There is a rapture on the lonely shore;
There is society, where none intrudes.
By the deep sea, and music in its roar:
I love not man the less, but Nature more...

-Lord Byron

Definition of Walkabout :

a short period of wandering as an occasional interruption of regular work
Showing posts with label Antelope Canyon. Show all posts
Showing posts with label Antelope Canyon. Show all posts

25 November 2012

Sheep's Head (the finale)

The afternoon is slowly making it's way towards dusk as we go deep into the red desert for our final destination of the day.
Sheep's Head Canyon.
Barren and open is the landscape as we start our hike. In the silence you can hear the small pitter patter of feet. You look up and see a lone coyote watching from above.
Nerves settle in as the group gets spread thin, and I find myself looking over my shoulder. Will I become a scavengers meal?
The canyon closes in on itself, and a ladder leads one up. I see a black crow eyeing me, he lets out a piercing caw that echoes endlessly.
A small pool is below the wood planks we walk. Our guide tells us that snakes live in there during the warmer months, and that a dog and owner fell into the pool just yesterday.
I see the marks of a struggle, and shudder over what must have been a terrifying experience.
Resting my head against the smooth stone, a surge of power flows through me. The ancients believe in the healing properties of copper and other minerals.
Properties found in the Great Earth I rest upon.
As the sun begins to set, Stetson drives us out to a rocky butte in the middle of the desert to watch the sun go down.

No sound except for the occasional grazing cow and the click of shutters. Crimson clouds and purple rocks fill our memories.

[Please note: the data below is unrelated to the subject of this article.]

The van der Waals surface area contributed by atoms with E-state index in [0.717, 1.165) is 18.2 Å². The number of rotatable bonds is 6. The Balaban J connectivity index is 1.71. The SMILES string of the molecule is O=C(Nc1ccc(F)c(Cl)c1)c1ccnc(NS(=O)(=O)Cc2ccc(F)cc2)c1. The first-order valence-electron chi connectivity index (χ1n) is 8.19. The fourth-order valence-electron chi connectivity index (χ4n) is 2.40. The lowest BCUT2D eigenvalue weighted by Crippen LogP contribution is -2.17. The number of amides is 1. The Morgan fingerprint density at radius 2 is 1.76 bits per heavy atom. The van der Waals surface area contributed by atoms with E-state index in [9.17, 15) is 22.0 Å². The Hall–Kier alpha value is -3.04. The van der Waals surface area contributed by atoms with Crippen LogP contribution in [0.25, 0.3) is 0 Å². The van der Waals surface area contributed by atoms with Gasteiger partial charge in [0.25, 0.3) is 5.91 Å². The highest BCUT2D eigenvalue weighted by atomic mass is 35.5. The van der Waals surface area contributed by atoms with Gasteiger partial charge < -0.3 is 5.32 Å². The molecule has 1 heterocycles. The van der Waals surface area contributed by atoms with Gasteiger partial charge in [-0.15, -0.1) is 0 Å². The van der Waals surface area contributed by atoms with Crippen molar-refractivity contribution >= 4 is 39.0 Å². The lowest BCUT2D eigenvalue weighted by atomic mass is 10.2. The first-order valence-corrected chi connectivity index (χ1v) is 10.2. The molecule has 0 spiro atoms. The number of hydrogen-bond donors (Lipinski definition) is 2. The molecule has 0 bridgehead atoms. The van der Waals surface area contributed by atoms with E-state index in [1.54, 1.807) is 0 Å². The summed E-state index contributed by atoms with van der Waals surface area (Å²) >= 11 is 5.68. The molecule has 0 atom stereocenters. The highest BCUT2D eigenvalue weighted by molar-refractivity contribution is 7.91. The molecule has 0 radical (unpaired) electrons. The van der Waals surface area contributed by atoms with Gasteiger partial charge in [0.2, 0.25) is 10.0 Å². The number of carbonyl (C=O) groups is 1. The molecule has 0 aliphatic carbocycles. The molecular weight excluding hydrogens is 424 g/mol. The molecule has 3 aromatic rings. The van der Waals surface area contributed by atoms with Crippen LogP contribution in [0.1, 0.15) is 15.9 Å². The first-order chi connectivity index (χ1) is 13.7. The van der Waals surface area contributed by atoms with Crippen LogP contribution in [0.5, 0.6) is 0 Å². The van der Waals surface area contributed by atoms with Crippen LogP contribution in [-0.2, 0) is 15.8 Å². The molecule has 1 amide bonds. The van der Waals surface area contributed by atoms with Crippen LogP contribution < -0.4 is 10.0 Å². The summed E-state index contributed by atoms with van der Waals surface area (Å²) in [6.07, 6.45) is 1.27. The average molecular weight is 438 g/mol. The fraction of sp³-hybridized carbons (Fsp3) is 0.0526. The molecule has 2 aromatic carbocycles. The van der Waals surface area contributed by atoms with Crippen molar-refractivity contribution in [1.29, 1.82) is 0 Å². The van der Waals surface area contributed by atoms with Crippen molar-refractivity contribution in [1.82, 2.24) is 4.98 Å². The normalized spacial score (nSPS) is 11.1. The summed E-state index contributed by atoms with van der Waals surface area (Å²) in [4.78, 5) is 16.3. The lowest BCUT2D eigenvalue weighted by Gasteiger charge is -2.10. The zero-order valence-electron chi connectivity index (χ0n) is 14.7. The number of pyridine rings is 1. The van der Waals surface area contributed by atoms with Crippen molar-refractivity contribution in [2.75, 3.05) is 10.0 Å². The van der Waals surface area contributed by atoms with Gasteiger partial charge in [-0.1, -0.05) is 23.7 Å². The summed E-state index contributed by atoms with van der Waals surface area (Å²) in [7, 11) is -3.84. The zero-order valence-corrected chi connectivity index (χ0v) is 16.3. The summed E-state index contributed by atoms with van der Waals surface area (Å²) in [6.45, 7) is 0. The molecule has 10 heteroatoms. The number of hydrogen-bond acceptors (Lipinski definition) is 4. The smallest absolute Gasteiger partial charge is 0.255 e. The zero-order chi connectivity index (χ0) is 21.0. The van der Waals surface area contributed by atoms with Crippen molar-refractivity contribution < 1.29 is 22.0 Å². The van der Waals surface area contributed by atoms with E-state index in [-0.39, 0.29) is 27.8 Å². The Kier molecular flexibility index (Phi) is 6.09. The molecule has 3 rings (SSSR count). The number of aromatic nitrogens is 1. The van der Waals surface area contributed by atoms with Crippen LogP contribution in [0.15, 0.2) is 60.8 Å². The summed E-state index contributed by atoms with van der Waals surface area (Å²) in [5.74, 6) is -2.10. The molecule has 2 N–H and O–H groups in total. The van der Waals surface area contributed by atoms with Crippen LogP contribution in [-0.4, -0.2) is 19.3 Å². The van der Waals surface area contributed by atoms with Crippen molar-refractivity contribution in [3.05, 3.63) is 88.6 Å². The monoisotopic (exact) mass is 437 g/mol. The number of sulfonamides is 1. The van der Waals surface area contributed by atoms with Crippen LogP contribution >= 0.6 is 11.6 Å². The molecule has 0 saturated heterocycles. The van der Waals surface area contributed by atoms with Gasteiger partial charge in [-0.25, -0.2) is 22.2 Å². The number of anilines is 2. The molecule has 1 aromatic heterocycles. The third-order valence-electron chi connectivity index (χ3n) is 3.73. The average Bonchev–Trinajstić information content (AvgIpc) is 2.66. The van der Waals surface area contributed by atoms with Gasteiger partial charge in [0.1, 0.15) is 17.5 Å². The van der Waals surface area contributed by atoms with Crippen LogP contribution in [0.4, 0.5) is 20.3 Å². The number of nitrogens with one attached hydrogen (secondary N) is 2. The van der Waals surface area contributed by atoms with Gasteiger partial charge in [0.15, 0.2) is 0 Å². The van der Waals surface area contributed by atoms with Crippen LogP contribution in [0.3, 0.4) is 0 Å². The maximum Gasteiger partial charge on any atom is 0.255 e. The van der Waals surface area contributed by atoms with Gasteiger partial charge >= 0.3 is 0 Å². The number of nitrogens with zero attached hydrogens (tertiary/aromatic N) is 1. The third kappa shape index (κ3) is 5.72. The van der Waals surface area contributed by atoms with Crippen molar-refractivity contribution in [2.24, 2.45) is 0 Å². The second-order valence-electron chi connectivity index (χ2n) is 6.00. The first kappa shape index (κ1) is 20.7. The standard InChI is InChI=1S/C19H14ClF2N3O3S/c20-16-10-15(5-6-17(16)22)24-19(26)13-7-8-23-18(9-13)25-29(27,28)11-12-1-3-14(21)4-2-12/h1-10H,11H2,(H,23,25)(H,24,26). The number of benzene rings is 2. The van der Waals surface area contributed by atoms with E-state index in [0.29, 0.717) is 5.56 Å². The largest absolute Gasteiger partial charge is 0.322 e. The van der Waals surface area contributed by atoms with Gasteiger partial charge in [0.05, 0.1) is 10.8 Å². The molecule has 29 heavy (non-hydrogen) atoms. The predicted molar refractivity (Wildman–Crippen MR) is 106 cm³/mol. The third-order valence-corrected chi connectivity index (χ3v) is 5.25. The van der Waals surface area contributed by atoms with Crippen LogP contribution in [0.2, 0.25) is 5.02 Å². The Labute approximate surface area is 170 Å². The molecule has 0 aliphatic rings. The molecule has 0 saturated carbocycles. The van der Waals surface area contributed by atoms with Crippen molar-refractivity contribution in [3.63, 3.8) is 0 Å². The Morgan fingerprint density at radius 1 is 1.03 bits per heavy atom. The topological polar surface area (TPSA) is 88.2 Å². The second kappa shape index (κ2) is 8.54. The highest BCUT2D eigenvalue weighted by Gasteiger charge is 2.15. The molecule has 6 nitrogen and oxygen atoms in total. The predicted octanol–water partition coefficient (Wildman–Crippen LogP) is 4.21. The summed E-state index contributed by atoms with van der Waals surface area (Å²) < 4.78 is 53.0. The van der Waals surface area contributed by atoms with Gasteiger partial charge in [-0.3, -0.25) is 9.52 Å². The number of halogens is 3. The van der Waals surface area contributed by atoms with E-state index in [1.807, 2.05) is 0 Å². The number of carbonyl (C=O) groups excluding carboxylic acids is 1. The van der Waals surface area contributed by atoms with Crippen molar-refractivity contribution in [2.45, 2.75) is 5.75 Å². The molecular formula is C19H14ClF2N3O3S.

23 November 2012

Lower Antelope (part 4)

Upon returning to milepost 302 after lunch, the three of us met Stetson, our new guide for the afternoon. As we were driving to the next canyon, he told us the story about how his Mom and Aunt own the land the canyons are on, the process they went through getting the permits and starting the touring business, and the challenges and successes his family, tribe, and community has dealt with.

As we parked and made out way to the entrance, Stetson stopped us at a sign marking the 1998 tragedy that happened in this canyon.

Thirteen people drowned in the canyon during a flash flood due to their guides negligence and inexperience. It is a heartbreaking story, but one that lead to better safety measures and awareness about the power of Mother Nature.

This is on the forefront of my mind as I look up to the darkening sky, and the very narrow canyon opening we are descending into....



No more than a couple feet are between the canyon walls as we descend down ladders into the belly of Lower Antelope.












I marvel at how different this place is from what was seen in the morning. More climbing, steep descents, twists and turns everywhere. A labyrinth that one can fall in love with.



















We spend more time in here than any other canyon, and I could have spent more. As we reach the ladders at the end and start to ascend, I rub the sides of my face.....






















as my cheeks are sore from the constant smile.

22 November 2012

Upper Antelope (part 3)

It's mid morning when we pull up to the entrance of Upper Antelope.
More cars and safari vans are also parked here, which is a shock since the tour so far has only been the three of us and our guide.

It's the most infamous of the canyons though, and as we enter the first room, you see why...















Upper Antelope is unique in that the top of the canyon is very narrow ( you can jump across it if one were allowed), and then opens to expansive rooms at the canyon's floor. The sunlight shines down from the cracks at the top, creating light beams.